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Parkinsons Disease

Stem Cell Experiment Offers Hope to Parkinsons Patients

16 years, 11 months ago

1898  0
Posted on Oct 04, 2002, 7 a.m. By Bill Freeman

Researchers have managed to improve Parkinson's-like symptoms of rats by implanting embryonic stem cells into their brains. Tests showed that the implanted cells were able to differentiate into the dopamine-producing neurons that are destroyed by the neurodegenerative disease. Furthermore, scans of the rats brain revealed that the new cells successfully integrated into the dopamine circuitry of the brain.

Researchers have managed to improve Parkinson's-like symptoms of rats by implanting embryonic stem cells into their brains. Tests showed that the implanted cells were able to differentiate into the dopamine-producing neurons that are destroyed by the neurodegenerative disease. Furthermore, scans of the rats brain revealed that the new cells successfully integrated into the dopamine circuitry of the brain. According to study leader Dr Ole Isacson, the study is the first of its kind improve Parkinson's-like symptoms with stem cells that formed dopamine-producing cells. However, the experiment was not all smooth running as several rats had to be killed after they developed tumor-like growths around the transplant site - a factor which is of major concern to scientists.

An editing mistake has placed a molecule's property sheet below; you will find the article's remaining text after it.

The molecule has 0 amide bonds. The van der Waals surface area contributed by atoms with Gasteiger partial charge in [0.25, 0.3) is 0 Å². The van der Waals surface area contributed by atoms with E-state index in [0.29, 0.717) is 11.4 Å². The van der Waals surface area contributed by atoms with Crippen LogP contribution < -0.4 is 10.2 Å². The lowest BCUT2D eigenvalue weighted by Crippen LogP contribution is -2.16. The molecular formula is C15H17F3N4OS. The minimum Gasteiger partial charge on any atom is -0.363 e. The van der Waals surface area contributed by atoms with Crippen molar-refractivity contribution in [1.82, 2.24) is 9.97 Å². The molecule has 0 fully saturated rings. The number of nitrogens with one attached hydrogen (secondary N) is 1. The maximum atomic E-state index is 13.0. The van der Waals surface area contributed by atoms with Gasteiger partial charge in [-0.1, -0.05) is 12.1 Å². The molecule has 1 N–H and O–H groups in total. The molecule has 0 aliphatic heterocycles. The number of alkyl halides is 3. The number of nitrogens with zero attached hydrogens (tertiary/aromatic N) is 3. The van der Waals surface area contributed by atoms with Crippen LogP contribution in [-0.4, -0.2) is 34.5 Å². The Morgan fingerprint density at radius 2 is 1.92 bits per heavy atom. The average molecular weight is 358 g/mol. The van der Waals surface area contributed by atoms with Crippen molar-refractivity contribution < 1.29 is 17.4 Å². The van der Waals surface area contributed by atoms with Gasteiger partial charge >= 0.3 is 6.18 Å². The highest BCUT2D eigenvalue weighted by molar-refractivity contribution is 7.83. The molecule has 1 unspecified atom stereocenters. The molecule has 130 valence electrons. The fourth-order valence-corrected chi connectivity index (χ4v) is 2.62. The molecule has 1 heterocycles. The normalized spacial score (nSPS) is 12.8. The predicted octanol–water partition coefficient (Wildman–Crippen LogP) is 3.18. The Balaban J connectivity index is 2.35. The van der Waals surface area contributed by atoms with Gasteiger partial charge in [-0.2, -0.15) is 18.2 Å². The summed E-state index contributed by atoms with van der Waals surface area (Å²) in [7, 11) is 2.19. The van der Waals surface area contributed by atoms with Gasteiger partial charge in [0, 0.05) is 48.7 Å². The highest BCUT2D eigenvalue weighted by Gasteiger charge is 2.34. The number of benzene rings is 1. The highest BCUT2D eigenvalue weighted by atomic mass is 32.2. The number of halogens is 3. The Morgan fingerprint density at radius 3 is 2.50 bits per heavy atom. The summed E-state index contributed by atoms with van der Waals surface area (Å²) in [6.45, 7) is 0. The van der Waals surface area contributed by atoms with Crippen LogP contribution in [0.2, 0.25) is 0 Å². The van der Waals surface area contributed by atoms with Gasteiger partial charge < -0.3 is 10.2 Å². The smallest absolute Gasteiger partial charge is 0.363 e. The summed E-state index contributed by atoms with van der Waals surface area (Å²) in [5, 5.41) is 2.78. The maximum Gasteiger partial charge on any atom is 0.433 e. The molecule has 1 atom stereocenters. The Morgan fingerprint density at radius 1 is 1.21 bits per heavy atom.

SOURCE/REFERENCE: Proceedings of the National Academy of Sciences Early Edition 2002;10: 1073

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